Midtown video billboard draws controversy, raises questions about approval process

TULSA -

It's up and running now-- but this video billboard near 41st and Yale causing controversy for the neighbors who live around it.

Homeowners want to know who approved the project and was it vetted through the proper channels?

The project raising eyebrows and drawing complaints.

"It just feels like now we want to make an area that's pretty hideous with a great big commercial sign,” said Claire Harkness.

HhHarkness lives four blocks north of the billboard.

"It seems like a hostile act on the landowners part to take a piece of property that by the neighborhood's covenants is restricted to residential use and to purposefully seek out opportunities to use it commercially,” said Harkness.

But the property the City of Tulsa said is considered 'restricted land'--given to a tribal member and controlled by the federal government.

This post by Tulsa City Councilor Ben Kimbro calling out the Muscogee (Creek) Nation for skirting the city's planning and zoning process.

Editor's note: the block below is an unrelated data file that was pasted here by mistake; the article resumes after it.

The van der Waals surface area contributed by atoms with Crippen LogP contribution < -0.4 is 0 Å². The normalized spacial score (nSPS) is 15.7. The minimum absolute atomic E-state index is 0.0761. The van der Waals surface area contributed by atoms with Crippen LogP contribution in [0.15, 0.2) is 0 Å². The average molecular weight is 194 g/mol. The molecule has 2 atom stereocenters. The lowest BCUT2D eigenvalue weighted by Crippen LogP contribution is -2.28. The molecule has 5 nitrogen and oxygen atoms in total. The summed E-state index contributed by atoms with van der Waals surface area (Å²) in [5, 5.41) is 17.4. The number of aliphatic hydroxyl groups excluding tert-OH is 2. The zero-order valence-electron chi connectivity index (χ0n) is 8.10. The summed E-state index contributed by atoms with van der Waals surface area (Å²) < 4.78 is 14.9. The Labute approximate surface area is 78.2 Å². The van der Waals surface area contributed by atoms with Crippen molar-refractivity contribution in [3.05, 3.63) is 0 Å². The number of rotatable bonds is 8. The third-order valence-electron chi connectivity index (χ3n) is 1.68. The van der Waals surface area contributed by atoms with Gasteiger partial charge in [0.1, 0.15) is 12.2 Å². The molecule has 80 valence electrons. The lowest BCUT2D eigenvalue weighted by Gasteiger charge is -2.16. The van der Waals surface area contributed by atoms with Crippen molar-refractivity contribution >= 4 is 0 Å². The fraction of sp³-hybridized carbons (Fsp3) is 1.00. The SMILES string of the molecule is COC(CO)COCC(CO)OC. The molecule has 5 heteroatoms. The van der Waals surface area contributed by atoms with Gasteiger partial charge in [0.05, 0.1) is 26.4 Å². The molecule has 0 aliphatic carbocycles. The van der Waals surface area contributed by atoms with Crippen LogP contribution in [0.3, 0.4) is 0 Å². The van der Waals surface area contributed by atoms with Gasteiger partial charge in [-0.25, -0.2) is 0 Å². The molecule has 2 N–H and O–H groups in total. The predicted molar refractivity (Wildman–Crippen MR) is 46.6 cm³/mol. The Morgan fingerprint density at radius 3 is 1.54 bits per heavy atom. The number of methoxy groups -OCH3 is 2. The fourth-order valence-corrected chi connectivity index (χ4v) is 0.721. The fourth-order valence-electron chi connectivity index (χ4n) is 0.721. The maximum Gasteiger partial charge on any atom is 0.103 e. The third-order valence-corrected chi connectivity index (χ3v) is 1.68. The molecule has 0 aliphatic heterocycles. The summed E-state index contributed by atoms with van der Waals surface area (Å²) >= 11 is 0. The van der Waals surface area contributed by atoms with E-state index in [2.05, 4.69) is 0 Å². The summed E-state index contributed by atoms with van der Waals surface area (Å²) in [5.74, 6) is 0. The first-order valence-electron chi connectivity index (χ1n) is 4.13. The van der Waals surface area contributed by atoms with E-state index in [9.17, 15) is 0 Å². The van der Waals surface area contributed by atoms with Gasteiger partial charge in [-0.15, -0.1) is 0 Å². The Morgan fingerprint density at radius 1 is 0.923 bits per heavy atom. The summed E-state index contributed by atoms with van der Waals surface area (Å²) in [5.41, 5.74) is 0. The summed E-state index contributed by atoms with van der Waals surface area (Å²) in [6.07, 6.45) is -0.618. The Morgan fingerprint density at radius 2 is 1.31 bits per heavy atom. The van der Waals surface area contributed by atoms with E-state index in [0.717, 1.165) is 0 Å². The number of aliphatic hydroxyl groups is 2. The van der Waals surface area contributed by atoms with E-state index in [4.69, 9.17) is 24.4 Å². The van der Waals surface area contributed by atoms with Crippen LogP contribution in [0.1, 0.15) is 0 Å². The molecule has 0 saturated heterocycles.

A spokesperson for the Muscogee Creek Nation said it had nothing to do with this property and is demanding an apology from Councilor Kimbro.

“We started drilling Monday morning," said Jeff Gordon, owner of Gordon Outdoor Advertising.

The billboard owner said he went through all the proper channels, but wouldn't share the details.

“And first and foremost--I've tried every one of them that I've talked to personally I've tried to sincerely tell them we're absolutely not trying to do anything adverse here. I built the sign--we kicked it up where there's no line of sight issues," said Gordon.

Gordon said he spent three years securing this property for his billboard... and hopes it will work out.

“I know just given a little bit of time this will end up definitely being an asset to everything around here, but we get it everybody is touchy right now and I understand that and I'm wide open to any homeowners that want to talk to me," said Gordon.

The Muscogee (Creek) Nation said it was aware of the lease on the land, but the process doesn’t go through them.

The City of Tulsa's legal department is already examining options to seek recourse.

 

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